Refrigerate raw shell eggs in their cartons in the main compartment of the refrigerator and not on the door where the temperature can fluctuate. Keep eggs away from any meats that might drip juices or any produce that might come into contact with eggshells. Refrigerated raw shell eggs will keep without significant quality loss for about 4 to 5 weeks beyond the pack date (the date the egg was placed in the carton, expressed as a Julian date) or about 3 weeks after you bring them home.
What difference does time make? As eggs age, the whites thin and the yolks flatten. This means that the eggs will spread more in a pan if you fry them and there will be more “angel wings” of egg white in the water if you poach them. Because the yolk membrane also weakens with age, the yolks may break whether you want them to or not – making it difficult to cleanly separate egg yolk from egg white. The egg white of older eggs will not form as stable a foam for recipes such as angel food cake and meringue cookies.
For recipes calling for whole eggs, you can still use the eggs. The weakening of the yolk membrane, however, makes it easier for bacteria – if they’re present – to reach the nutritious yolk. So, to prevent the possibility of foodborne illness, it’s best to use older eggs in fully cooked items, such as quiches, stratas and baked goods.
Refrigerate the leftover egg whites in a covered container up to 4 days. Store yolks in a covered container in the refrigerator and use within a day or 2. If you can’t use the leftover egg yolks quickly enough, hard-boil them. Carefully place them in a single layer in saucepan and add enough water to come at least 1 inch above the yolks. Remove from heat and let stand, covered in the hot water for about 12 minutes. Remove with a slotted spoon and store in a tightly sealed container in the refrigerator and use within 4 or 5 days. If you find yourself with more eggs than you can use, freeze them.
Raw shell eggs, broken-out eggs, egg mixtures, prepared egg dishes and other perishable foods should be refrigerated at 40°F or below when you’re not cooking or eating them. These foods should not be left at room temperature for more than 2 hours, including the time you use to prepare and serve them. Allow no more than 30 minutes to 1 hour when it’s 85°F or hotter. Discard any egg and egg containing dish that has exceeded these guidelines.
In some recipes with creamed sugar and fat, adding cold eggs could harden the fat and curdle the batter, affecting the finished product’s texture. For such recipes, remove the eggs from the refrigerator about 20 to 30 minutes before using them while assembling other ingredients. If you’re in a hurry, place eggs in a sealed plastic bag with the air removed and floated in the bowl of warm water to warm the egg contents, or crack the eggs into a clean container, cover with plastic wrap, then set the bowl in a larger bowl that contains the warm water to warm the eggs.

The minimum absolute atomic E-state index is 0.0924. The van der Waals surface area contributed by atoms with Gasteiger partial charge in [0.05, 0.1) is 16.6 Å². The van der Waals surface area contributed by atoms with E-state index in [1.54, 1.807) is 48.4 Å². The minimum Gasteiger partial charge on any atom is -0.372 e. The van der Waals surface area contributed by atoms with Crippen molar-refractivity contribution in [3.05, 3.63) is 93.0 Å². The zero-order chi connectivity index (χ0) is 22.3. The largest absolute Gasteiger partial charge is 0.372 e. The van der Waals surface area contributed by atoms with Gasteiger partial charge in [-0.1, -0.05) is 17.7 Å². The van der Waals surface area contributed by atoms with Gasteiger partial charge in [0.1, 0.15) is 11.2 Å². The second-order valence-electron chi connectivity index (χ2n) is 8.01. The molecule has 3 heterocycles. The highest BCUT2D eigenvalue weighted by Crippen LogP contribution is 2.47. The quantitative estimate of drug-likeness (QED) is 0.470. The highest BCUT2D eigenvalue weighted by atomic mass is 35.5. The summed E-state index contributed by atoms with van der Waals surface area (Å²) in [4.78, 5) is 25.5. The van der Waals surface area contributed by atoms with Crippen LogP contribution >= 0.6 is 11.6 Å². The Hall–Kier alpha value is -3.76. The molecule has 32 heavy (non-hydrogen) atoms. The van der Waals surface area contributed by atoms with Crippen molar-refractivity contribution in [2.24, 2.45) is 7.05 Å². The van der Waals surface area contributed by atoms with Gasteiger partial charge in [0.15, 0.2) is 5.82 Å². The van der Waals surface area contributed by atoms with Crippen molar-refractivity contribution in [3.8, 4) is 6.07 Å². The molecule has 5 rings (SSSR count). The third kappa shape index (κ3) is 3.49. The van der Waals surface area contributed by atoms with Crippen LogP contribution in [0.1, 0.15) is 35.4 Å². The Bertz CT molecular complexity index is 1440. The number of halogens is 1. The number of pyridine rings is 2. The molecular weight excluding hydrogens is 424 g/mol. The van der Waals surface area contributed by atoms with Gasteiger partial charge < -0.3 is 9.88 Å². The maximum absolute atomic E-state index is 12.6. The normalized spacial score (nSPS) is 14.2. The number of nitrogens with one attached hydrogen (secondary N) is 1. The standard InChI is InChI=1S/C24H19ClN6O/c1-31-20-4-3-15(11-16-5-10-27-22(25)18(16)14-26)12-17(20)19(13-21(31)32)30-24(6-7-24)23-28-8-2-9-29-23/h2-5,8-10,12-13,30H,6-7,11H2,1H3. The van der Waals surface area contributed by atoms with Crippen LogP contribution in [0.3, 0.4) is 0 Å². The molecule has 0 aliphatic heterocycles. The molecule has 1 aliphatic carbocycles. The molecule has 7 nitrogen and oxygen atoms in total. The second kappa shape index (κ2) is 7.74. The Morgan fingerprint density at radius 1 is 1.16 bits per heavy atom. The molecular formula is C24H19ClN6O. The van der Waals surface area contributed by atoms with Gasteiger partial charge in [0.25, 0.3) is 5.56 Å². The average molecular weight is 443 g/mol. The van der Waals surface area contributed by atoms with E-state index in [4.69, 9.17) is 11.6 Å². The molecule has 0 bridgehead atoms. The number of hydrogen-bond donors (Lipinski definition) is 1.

For all other recipes, use eggs straight from the refrigerator.
Hard-boiled eggs with intact shells can be refrigerated safety up to one week. Refrigerate in a loosely covered container (do not tightly seal as this can promote yeast growth). Do not reuse the original carton to store hard-boiled eggs. Once the shell is removed, eggs should be eaten that day.
Food safety precaution: Piercing shells before cooking is not recommended. If not sterile, the piercer or needle can introduce bacteria into the egg. Also, piercing creates hairline cracks in the shell, through which bacteria can enter after cooking.
When making pickled eggs, use sterilized quart-sized or smaller containers. Refrigerate pickled egg containers and, to avoid introducing bacteria, use a clean utensil to remove the eggs from the pickling solution. Do not drain off pickling solution to retrieve eggs. Unopened jars of pickled eggs have a 2-week refrigerated shelf life, and once the jar is opened consume the eggs within one week.
Deviled eggs can be a portable appetizer with a little pre-planning. Pack the prepared filling in a food storage bag, and the empty egg white halves in a separate sealed container. Transport both the yolk filling and egg whites with ice or frozen coolant packs in an insulated cooler. Assemble by snipping off a corner of the filling bag and squeezing to refill the whites – just like using a pastry bag. Prepare and consume within 24 hours. Discard leftovers. Hard-boiled eggs should not be peeled, sliced and stored in refrigerator for no more than 24 hours before consumption.
As noted in the USDA Keeping Food Safe During an Emergency, your refrigerator will keep food safe for up to 4 hours during a power outage. Keep the door closed as much as possible. Discard refrigerated perishable food such as eggs, meat, poultry, fish and leftovers after 4 hours without power.
After a power outage never taste food to determine its safety. You will have to evaluate each item separately – use this chart as a guide
Eggs are a raw agricultural commodity and as such, refrigeration is paramount during storage. Research has shown that egg temperature has a dramatic impact on both food safety and product quality. Prompt refrigeration of eggs reduces the likelihood of microbial growth and aids in maintaining egg quality.
How to Freeze Eggs
Egg can be frozen, however, not in the shell. Freeze only clean, fresh eggs.